Wednesday, October 22, 2008

What Could Possibly Go Wrong With Your Pregnancy?

Wouldn't you want to find out? I say not really, especially if it involved putting me or the baby at risk to find out, but then I'm not pregnant. And won't be in the future.

Anne Drapkin Lyerly, MD, a medical ethicist at Duke thinks that pregnant women should be studied in trials along with everyone else when testing new medications.

It's a tough issue she's tackling. On the one hand, it seems irresponsible to expose an unborn fetus to potentially dangerous or deforming chemical interactions. On the other hand, doctors don't currently know a whole lot about what could be dangerous or deforming, because no one has been runnning tests on pregnant women.

I don't know how I feel about the issue, except to say that I don't want to take a stand on it. You know how doctors used to experiment on themselves rather than put someone else at risk? I'm envisioning a creepy worst-case scenario where a woman doctor gets herself pregnant and then starts experimenting on herself to collect data. Not that it would actually happen, but I guess that someone could write a medical thriller about it. Someone who needs a lot of therapy.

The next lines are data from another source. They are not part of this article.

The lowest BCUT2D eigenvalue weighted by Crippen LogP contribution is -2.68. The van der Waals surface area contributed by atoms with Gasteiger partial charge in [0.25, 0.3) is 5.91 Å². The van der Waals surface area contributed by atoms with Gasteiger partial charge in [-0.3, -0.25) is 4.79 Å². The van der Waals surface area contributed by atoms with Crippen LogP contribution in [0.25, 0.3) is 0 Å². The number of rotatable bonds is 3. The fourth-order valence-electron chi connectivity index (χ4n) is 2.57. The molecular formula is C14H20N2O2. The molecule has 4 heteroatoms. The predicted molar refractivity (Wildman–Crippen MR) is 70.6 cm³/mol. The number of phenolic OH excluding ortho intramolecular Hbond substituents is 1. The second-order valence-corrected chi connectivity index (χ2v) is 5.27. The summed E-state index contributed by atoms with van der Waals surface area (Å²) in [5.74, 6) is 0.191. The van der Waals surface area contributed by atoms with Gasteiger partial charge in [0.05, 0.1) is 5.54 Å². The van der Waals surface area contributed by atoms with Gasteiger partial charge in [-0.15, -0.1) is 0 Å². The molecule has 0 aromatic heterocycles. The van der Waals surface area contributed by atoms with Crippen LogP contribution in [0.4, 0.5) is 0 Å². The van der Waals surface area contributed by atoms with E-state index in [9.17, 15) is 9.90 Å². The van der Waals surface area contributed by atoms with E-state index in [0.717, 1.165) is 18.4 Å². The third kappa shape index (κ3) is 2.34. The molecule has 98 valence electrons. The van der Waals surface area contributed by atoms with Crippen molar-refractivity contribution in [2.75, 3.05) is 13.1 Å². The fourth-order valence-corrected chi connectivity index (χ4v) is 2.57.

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Anonymous said...

There are a lot of good points made here... But seeing as I'm pro-choice, I think there are plenty of mothers-to-be that would participate in these studies. It's still up to them to choose, and if there's a welfare mom out there, working on having a 5th child, then what would be the harm? I know, that may sound cruel... But it's a woman's choice.

I like the posts you have here. Keep it up :)

Stanley! said...

Thanks! And thanks for commenting!

I'd like to continue to keep this issue at arms length, but you have a point that the subjects should have the right to make the choices about their own bodies.

I guess that I'd be concerned about the potential for abuse. I'd want safeguards in place to be sure that test subjects understood exactly what they were exposing themselves (and their babies) to.

The header image is adapted from a photo taken by Bill McChesney and used under a creative commons license.
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